Blog Forums DIY Speakers and Subwoofers Planar Magnetic Subwoofer?

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11 replies
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    • #24954
      rawr
      Participant

      Just introduced into the amazing world of DIY speakers so pardon if this is a stupid question. I have a pair of Argon MKIII headphones with a bass response of ~30Hz, so why can’t I find PM drivers with a frequency response even near that? I understand they typically don’t have enough displacement to be a good subwoofer, but why couldn’t you add passive radiators?

    • #24955
      123toid
      Keymaster

      That is a good question. Planar headphones have been known to have really good/even low end response. However I think part of the issue is that they don’t excite the air the same way a traditional motor structure with high xmax does. So in theory they wouldn’t move air in the same way. That isn’t a big deal for headphones, but would probably be a problem in a room. I’lls ee if @elliottdesigns has anything else he’d like to offer up.


      • #24994
        Elliott
        Participant

        Nope, you pretty much nailed it Nick, the fact is that you need large volume displacements of air to be efficient at low frequencies, planars don’t move very much without high distortion, so the only way to go about it would be to have a very large surface area instead. This is impractical in terms of cost, size and in general, planars simply weren’t designed for this use case, the intent was large surface area for the size, but scaling up would introduce complexity too much


        Elliott Dyson – Elliott Designs (YouTube) – 3rd year MENG Student
    • #24995
      Elliott
      Participant

      Actually I can add something, the only reason passive radiators work is from the volume of air displaced by the cone’s rear, without that, they simply wouldn’t move, the added efficiency would be imperceptible, plus planars need to be enclosed the way they typically are to function properly.


      Elliott Dyson – Elliott Designs (YouTube) – 3rd year MENG Student
      • #24996
        rawr
        Participant

        That makes sense. In headphones the volume is so small it’s workable, but it can’t move enough air for a speaker unfortunately. I was hoping radiators might assist enough but I guess not.

      • #24997
        123toid
        Keymaster

        @rawr thanks for starting this discussion. I feel everytime someone asks a question I learn something new. Thanks @elliottdesigns for the excellent information. It make sense.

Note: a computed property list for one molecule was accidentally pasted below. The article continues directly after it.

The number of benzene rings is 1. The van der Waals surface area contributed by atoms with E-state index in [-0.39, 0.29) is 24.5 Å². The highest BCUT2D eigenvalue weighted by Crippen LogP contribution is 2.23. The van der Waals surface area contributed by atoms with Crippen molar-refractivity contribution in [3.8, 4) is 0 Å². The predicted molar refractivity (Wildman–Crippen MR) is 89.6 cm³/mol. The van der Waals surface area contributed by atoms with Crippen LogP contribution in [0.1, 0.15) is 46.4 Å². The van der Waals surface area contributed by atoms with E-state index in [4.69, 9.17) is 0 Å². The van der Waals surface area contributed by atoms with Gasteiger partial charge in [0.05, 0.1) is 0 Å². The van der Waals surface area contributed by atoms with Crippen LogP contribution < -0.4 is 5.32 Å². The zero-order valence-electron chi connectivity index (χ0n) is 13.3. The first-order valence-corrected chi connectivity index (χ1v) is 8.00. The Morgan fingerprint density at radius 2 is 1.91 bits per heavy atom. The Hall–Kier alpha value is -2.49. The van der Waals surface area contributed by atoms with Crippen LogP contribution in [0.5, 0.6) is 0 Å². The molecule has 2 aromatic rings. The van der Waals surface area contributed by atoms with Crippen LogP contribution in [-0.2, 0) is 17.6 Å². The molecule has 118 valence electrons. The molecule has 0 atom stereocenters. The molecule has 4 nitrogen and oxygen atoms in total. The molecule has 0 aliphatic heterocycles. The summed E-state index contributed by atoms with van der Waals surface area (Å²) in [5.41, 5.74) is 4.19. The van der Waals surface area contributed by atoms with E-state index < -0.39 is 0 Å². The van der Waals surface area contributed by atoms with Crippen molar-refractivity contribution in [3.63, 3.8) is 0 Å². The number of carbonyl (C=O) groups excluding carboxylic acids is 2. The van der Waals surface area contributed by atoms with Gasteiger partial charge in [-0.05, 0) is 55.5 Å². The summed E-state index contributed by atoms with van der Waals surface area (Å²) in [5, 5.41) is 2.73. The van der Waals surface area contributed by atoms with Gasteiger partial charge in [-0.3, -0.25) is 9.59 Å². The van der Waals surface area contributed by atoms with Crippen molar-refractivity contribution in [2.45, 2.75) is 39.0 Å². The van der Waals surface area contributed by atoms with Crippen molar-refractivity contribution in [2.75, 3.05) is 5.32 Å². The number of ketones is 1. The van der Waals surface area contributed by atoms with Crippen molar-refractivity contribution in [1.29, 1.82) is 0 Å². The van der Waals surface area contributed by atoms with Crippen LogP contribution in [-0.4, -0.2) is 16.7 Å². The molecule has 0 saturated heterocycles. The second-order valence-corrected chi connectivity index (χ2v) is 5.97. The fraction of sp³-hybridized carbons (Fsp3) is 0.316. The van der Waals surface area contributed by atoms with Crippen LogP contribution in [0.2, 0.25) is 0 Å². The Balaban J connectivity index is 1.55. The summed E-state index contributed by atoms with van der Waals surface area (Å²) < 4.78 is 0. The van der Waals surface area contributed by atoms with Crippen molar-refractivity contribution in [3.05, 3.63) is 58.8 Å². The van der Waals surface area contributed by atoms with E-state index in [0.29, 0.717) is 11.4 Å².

I will say, I am just finishing up a video on the Edifier Stax S3 Planar Headphones and I love the bass they produce. So fast and clean. I am a huge fan of Planar headphones. Overall, I really prefer them over dynamic driver headphones. At least with all the headphones I have currently tested.


      • #24998
        rawr
        Participant

        Have you tried the Argon MK3? If you’re in Cali I’d be willing to let you try them out.

      • #25000
        123toid
        Keymaster

        I have not. Are they also planar headphones? THey look nice and I really appreciate the option for a balanced jack. They look very nicely made.


      • #25001
        rawr
        Participant

        They’re planar headphones alright. They are absolutely amazing. Vocals, sound stage, instruments, bass, all perfect for me. I connected them to my SA420 so I can adjust the bass (for the heck of it) and they basically turned in Beats by Dre. They’ll play anything and it’ll sound great.

        A song I discovered for testing vocals and sound stage is “Lover, Please Stay” the live version by Nothing But Thieves. I’ve been with opera singers when they go full throttle on the volume and you can feel it in your head. These headphones are the only thing that have ever replicated that feeling. Not even JBL 4311’s can do it.

      • #25002
        123toid
        Keymaster

        That is amazing That sounds about right for planar headphones. There are a lot of benefits to the low moving mass of planars. I might have to reach out to them sometime. I was honestly surprised they were planars, since the price is so low. Typically $300 is around entry level for a set of planar headphones. SO they look very competitively priced. I am intrigued for sure.


      • #25010
        rawr
        Participant

        Technically they are Fostex T20RP, but Mod House Audio retunes them. Based on reviews it’s not worth getting the T20RP.

        What state are you in?

      • #25040
        123toid
        Keymaster

        I’m far away, in West Tennessee.


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